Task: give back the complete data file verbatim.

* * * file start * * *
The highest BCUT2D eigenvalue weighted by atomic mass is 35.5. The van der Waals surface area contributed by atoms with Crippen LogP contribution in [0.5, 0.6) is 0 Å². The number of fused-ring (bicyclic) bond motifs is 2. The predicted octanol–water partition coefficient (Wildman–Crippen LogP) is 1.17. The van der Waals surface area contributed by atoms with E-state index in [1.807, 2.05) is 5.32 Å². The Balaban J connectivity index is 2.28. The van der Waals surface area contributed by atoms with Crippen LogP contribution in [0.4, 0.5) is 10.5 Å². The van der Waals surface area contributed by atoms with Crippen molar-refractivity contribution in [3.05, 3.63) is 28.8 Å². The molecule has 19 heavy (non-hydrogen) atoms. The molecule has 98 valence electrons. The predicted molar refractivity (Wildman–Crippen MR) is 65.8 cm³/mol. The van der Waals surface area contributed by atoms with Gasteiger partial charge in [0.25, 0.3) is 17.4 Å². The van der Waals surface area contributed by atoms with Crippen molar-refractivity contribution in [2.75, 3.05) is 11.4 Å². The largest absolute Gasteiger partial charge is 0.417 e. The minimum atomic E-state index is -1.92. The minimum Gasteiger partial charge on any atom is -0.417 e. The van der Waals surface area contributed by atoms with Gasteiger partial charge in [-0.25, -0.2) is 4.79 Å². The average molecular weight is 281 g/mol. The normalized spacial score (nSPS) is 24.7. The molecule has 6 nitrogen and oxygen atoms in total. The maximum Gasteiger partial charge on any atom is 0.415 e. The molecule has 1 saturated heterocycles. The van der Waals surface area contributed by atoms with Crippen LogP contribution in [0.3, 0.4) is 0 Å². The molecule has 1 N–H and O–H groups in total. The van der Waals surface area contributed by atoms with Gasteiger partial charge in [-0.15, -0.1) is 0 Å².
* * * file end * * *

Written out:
The highest BCUT2D eigenvalue weighted by atomic mass is 35.5. The van der Waals surface area contributed by atoms with Crippen LogP contribution in [0.5, 0.6) is 0 Å². The number of fused-ring (bicyclic) bond motifs is 2. The predicted octanol–water partition coefficient (Wildman–Crippen LogP) is 1.17. The van der Waals surface area contributed by atoms with E-state index in [1.807, 2.05) is 5.32 Å². The Balaban J connectivity index is 2.28. The van der Waals surface area contributed by atoms with Crippen LogP contribution in [0.4, 0.5) is 10.5 Å². The van der Waals surface area contributed by atoms with Crippen molar-refractivity contribution in [3.05, 3.63) is 28.8 Å². The molecule has 19 heavy (non-hydrogen) atoms. The molecule has 98 valence electrons. The predicted molar refractivity (Wildman–Crippen MR) is 65.8 cm³/mol. The van der Waals surface area contributed by atoms with Gasteiger partial charge in [0.25, 0.3) is 17.4 Å². The van der Waals surface area contributed by atoms with Crippen molar-refractivity contribution in [2.75, 3.05) is 11.4 Å². The largest absolute Gasteiger partial charge is 0.417 e. The minimum atomic E-state index is -1.92. The minimum Gasteiger partial charge on any atom is -0.417 e. The van der Waals surface area contributed by atoms with Gasteiger partial charge in [-0.25, -0.2) is 4.79 Å². The average molecular weight is 281 g/mol. The normalized spacial score (nSPS) is 24.7. The molecule has 6 nitrogen and oxygen atoms in total. The maximum Gasteiger partial charge on any atom is 0.415 e. The molecule has 1 saturated heterocycles. The van der Waals surface area contributed by atoms with Crippen LogP contribution in [0.3, 0.4) is 0 Å². The molecule has 1 N–H and O–H groups in total. The van der Waals surface area contributed by atoms with Gasteiger partial charge in [-0.15, -0.1) is 0 Å².